12. Conspiracy theories as an obstacle for the scientific analysis of global risks

Global risk may sometimes be associated with conspiracy theories such as the Illuminati or the idea that lizard men control the world. Of course, every effort must be made to develop the study of catastrophic global risks into a serious discipline that has no association with such nutty theorizing.

When a conspiracy theory predicts a certain risk, it tends to be highly specific: the world will end on such-and-such a date, caused by such-and-such event. In contrast, the scientific analysis of risk considers many possible risks, as probability distributions over time, including the possibility of complex overlapping factors and/or cascades. In addition, conspiracy theory risks will often come with a pre-packaged solution; the promulgator of the conspiracy theory happens to know the one solution to deal with the risk. In contrast, those engaged in the scientific study of global catastrophic risk will not necessarily claim that they have any idea how to deal with the risk. If they do have a proposed solution, it will not be entirely certain—rather, it will be a work in progress, amenable to further suggestions, elaborations, redundant safety elements and precautions.

The more poorly we predict the future, the more dangerous it is. The primary danger of the future is its unpredictability. Conspiracy theories are harmful to future prediction, not just because of their general lunacy, but because they focus attention on too narrow a set of future possibilities. Furthermore, they assume superconfidence in the prognostic abilities of their adherents. A good prediction of the future does not predict concrete facts, but describes a space of possible scenarios. On the basis of this knowledge it is possible to determine central points in this space and deploy countermeasures to deal with them.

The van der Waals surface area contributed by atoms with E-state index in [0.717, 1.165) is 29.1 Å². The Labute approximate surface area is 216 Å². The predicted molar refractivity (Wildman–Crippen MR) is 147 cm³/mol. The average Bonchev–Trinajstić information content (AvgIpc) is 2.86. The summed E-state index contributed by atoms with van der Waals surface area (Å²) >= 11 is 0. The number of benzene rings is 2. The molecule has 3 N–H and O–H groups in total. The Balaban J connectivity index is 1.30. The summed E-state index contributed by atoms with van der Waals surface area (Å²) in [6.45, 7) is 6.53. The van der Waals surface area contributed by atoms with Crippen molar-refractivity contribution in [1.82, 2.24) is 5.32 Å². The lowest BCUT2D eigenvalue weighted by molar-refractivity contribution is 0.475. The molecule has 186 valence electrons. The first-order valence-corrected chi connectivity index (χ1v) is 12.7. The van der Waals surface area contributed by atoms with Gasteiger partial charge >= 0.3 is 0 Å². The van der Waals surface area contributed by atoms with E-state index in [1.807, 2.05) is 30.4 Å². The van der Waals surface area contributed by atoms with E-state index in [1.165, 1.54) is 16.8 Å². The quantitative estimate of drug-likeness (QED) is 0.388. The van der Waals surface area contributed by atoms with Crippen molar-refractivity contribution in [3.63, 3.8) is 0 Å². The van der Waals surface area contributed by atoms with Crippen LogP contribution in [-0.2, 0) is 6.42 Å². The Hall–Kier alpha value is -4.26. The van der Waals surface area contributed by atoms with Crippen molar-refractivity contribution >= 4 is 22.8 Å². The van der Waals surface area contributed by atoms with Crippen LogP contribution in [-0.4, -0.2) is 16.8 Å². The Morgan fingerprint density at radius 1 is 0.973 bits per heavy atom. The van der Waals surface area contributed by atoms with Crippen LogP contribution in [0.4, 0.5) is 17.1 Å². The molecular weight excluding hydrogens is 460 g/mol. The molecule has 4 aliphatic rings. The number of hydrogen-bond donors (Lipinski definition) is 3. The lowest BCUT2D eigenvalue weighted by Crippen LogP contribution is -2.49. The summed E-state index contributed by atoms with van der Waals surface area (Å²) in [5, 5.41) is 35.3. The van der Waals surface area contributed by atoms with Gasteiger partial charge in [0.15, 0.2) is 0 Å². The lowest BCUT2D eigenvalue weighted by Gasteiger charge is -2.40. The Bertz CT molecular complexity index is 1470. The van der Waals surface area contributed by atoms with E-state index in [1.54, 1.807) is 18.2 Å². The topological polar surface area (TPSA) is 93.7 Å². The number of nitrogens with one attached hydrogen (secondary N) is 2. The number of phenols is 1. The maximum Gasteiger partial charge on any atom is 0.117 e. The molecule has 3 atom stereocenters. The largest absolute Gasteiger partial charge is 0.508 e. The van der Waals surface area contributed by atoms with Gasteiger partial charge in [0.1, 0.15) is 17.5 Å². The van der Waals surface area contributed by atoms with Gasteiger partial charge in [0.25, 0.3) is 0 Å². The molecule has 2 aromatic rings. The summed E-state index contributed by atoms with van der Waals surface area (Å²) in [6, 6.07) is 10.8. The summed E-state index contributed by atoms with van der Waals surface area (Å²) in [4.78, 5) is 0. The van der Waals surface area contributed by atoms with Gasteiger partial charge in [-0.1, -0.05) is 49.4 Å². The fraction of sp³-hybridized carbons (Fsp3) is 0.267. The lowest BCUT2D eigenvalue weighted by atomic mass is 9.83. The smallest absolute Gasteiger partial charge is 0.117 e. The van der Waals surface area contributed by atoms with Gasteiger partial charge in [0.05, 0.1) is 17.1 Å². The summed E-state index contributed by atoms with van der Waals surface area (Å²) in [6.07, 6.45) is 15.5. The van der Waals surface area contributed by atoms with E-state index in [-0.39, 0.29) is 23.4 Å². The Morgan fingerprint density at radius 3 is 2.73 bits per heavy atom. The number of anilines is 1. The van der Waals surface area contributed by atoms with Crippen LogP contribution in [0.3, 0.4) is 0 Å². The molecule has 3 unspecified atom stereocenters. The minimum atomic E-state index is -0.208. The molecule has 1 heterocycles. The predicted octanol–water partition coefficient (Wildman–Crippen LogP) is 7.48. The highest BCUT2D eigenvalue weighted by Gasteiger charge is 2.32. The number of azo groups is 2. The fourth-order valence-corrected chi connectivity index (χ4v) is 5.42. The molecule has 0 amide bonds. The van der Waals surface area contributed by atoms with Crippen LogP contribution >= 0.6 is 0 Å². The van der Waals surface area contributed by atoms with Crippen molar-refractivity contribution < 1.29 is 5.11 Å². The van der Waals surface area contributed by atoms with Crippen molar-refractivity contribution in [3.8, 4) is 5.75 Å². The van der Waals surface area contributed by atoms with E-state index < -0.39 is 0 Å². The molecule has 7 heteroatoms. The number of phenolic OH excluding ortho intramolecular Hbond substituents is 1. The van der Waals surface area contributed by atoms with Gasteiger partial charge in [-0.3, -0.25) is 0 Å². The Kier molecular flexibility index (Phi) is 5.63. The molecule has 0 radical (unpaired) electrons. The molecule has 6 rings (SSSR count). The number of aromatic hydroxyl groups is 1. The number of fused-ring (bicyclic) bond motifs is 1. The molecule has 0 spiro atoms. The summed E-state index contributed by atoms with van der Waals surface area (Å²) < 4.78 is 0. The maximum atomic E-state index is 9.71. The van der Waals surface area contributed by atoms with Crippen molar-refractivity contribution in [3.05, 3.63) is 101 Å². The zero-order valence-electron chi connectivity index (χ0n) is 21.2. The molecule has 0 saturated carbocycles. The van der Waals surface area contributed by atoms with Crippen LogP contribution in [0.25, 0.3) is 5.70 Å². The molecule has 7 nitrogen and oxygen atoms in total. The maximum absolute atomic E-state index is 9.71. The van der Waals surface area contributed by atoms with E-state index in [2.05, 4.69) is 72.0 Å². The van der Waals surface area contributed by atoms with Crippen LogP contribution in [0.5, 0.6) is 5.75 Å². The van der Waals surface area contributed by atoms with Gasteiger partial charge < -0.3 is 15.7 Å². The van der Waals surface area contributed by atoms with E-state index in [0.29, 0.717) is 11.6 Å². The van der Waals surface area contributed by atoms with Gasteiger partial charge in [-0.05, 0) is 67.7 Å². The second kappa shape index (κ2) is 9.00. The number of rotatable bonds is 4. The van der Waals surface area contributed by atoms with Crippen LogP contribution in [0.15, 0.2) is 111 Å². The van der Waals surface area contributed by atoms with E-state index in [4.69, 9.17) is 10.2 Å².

Such "predictions" undermine trust in any sensible basis underlying them, for example that a large act of terrorism could weaken the dollar and potentially cause an economic collapse as part of a chain reaction. Conspiracy theories also tend to fall prey to the fundamental attribution error—that is, that there must be a “Them,” a deliberately malevolent actor on whom to place the blame. In reality, there is usually no such arch-villain; there may be a group, or the disaster might happen as a complete accident, or as a result of human actions which are not deliberately malevolent. Focusing on conspiracy theories, or allowing conspiracy theories to influence our thinking in any way, biases our thinking in this way.

At the same time, although the majority of conspiracy theories are false, there is always the wild chance that one of them could turn out to be true. There was a conspiracy theory by industrialists to take over the U.S. Government in a coup during 1933, the so-called Business Plot, but it was foiled when a General in on the plot decided to report it to the government. Conspiracies do exist, but conspiracy theorists tend to overestimate the degree to which groups and individuals are capable of covert coordination. Regardless, consider the saying: if you cannot catch a cat in a dark room, that does not mean that the cat is not present.